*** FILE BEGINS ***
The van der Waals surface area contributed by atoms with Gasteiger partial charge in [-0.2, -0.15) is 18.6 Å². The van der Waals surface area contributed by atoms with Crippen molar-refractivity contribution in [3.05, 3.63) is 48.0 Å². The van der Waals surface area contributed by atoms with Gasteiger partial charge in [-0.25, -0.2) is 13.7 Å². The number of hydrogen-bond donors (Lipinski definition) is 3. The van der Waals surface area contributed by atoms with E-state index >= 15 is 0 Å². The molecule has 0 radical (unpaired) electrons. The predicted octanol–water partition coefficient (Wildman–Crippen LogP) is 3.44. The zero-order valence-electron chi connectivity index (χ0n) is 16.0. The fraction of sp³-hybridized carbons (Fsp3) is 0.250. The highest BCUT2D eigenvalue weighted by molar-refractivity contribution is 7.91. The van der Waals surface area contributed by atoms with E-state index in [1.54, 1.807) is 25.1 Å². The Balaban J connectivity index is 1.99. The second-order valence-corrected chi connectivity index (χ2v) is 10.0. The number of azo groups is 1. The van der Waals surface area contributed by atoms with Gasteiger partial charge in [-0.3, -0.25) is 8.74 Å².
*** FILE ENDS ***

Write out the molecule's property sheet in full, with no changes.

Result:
The van der Waals surface area contributed by atoms with Gasteiger partial charge in [-0.2, -0.15) is 18.6 Å². The van der Waals surface area contributed by atoms with Crippen molar-refractivity contribution in [3.05, 3.63) is 48.0 Å². The van der Waals surface area contributed by atoms with Gasteiger partial charge in [-0.25, -0.2) is 13.7 Å². The number of hydrogen-bond donors (Lipinski definition) is 3. The van der Waals surface area contributed by atoms with E-state index >= 15 is 0 Å². The molecule has 0 radical (unpaired) electrons. The predicted octanol–water partition coefficient (Wildman–Crippen LogP) is 3.44. The zero-order valence-electron chi connectivity index (χ0n) is 16.0. The fraction of sp³-hybridized carbons (Fsp3) is 0.250. The highest BCUT2D eigenvalue weighted by molar-refractivity contribution is 7.91. The van der Waals surface area contributed by atoms with E-state index in [1.54, 1.807) is 25.1 Å². The Balaban J connectivity index is 1.99. The second-order valence-corrected chi connectivity index (χ2v) is 10.0. The number of azo groups is 1. The van der Waals surface area contributed by atoms with Gasteiger partial charge in [-0.3, -0.25) is 8.74 Å².